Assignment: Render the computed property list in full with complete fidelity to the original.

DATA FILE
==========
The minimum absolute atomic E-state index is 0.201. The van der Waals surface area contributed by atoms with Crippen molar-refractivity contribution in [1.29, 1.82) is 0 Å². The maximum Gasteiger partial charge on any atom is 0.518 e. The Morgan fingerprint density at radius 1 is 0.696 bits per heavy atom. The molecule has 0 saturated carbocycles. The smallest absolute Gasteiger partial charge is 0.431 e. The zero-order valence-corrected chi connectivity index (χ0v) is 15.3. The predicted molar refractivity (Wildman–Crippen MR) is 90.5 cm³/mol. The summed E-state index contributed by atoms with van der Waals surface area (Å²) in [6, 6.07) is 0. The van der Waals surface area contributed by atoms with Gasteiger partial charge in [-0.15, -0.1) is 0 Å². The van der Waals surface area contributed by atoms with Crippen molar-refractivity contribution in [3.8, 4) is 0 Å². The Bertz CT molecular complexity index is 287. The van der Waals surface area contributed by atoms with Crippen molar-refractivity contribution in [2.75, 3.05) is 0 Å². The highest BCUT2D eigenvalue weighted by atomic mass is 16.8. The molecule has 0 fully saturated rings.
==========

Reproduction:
The minimum absolute atomic E-state index is 0.201. The van der Waals surface area contributed by atoms with Crippen molar-refractivity contribution in [1.29, 1.82) is 0 Å². The maximum Gasteiger partial charge on any atom is 0.518 e. The Morgan fingerprint density at radius 1 is 0.696 bits per heavy atom. The molecule has 0 saturated carbocycles. The smallest absolute Gasteiger partial charge is 0.431 e. The zero-order valence-corrected chi connectivity index (χ0v) is 15.3. The predicted molar refractivity (Wildman–Crippen MR) is 90.5 cm³/mol. The summed E-state index contributed by atoms with van der Waals surface area (Å²) in [6, 6.07) is 0. The van der Waals surface area contributed by atoms with Gasteiger partial charge in [-0.15, -0.1) is 0 Å². The van der Waals surface area contributed by atoms with Crippen molar-refractivity contribution in [3.8, 4) is 0 Å². The Bertz CT molecular complexity index is 287. The van der Waals surface area contributed by atoms with Crippen molar-refractivity contribution in [2.75, 3.05) is 0 Å². The highest BCUT2D eigenvalue weighted by atomic mass is 16.8. The molecule has 0 fully saturated rings.